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Call-diversion pilot directed hundreds of 911 calls to experts


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A pilot project meant to direct non-urgent 911 calls to mental health, addiction or other services instead of police response has been successful and will continue to be implemented, according to Calgary police.

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Since the call-diversion pilot program’s launch in February, Calgary 911 has worked closely with 211 staff to divert 248 calls to Distress Centre Calgary rather than sending police. Callers are connected with appropriate resources instead, which they may not have known were available to them, explained CPS Supt. Asif Rashid.

Calls about housing supports, mental health and addictions and child custody are among the non-life-threatening or non-criminal calls that have been diverted to trained Distress Centre Calgary staff, instead of sending police.

“Historically, by having police as the exclusive service provider to people in crisis, we’ve essentially, as a community, criminalized underlying social and psychological issues, such as trauma or homelessness. We understand that’s not the best mechanism for which to serve our most vulnerable,” said Rashid during a press conference Wednesday.

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The call-diversion pilot has demonstrated how police can work with mental health experts to improve the response to Calgarians in crisis, Rashid said.

An example provided by police on how the call-diversion program works is a call received by 911 from the friend of a man who was experiencing a mental health and addiction crisis. The man was depressed and didn’t know where else to turn.

When the call was directed to 211, the Distress Centre staff was able to connect the man to the Mobile Response Team, an Alberta Health Services crew that offers urgent mental health support or consultations.

The five-month pilot is costing $87,000 from a $16-million funding pool split between the City of Calgary and CPS announced last June. The funding is set aside to improve crisis response systems and develop better ways to support people in crisis.

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In a news release, Police Chief Mark Neufeld said the pilot is making a difference with only a few months of data to study.

“We will continue to move forward with our call-diversion efforts,” Neufeld said in the statement.

“We made a commitment in June of 2021 that we would find a better and more appropriate way to respond to the needs of Calgarians in crisis. What this pilot project is telling us is that by partnering with Calgary 911 and 211 Distress Centre, we are able to ensure people are being supported in the way they need it the most.”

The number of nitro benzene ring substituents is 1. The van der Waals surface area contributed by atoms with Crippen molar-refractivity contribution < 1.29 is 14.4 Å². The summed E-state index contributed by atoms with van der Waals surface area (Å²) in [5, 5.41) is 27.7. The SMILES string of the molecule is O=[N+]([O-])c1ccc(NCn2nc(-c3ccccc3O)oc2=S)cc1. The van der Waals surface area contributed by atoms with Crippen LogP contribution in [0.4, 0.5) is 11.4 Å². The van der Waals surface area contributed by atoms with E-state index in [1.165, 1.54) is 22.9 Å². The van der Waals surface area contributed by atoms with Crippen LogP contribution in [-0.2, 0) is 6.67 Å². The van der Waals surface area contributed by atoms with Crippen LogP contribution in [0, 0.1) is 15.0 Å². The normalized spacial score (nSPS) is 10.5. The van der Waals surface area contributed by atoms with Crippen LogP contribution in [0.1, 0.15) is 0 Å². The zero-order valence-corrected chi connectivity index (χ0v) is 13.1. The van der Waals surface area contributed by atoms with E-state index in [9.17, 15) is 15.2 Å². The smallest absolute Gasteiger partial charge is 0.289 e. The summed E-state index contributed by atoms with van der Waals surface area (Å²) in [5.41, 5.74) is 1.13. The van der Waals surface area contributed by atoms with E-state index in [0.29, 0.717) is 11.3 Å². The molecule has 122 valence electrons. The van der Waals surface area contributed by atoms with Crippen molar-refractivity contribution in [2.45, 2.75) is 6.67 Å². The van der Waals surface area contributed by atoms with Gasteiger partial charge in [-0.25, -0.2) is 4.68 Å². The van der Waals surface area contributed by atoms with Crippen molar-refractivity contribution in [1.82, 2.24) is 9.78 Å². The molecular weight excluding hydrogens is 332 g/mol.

Neufeld made a financial commitment following the calls to defund the police rang out in 2020, to bolster non-profits and social service agencies that are better equipped to handle mental health and addiction crisis calls.

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Robyn Romano, CEO of Distress Centre Calgary, said the organization is excited to continue working with Calgary 911 and city police to transform crisis response in Calgary.

“Partnerships like this are key to ensuring that Calgarians are connected with the right supports, at the right time, for the right outcomes when they need them the most. The more we continue to come together across systems, the more we can continue to ease the burden of those in crisis in having to navigate the system,” Romano said.

Taking a closer look at the 248 diverted calls over the first four months of the program, most calls occurred on Mondays or Thursdays. About three-quarters of those calls were made by Calgarians aged 25 to 54, and the most common needs were mental health help, counselling requests or shelter inquiries.

CPS is evaluating all calls that come into Calgary 911 and how they’re dispatched through the Call Assessment Project.

Glenda Sahlen, acting commander of Calgary 911, said the pilot’s objective is to develop new ways to respond to these kinds of calls, resulting in better outcomes for Calgarians in crisis.

“Through an integrated cross-agency change management effort, our goal is to provide an enhanced response to citizens, ensuring Calgarians get the right support in the right place at the right time,” Sahlen said.

sbabych@postmedia.com
Twitter: @BabychStephanie

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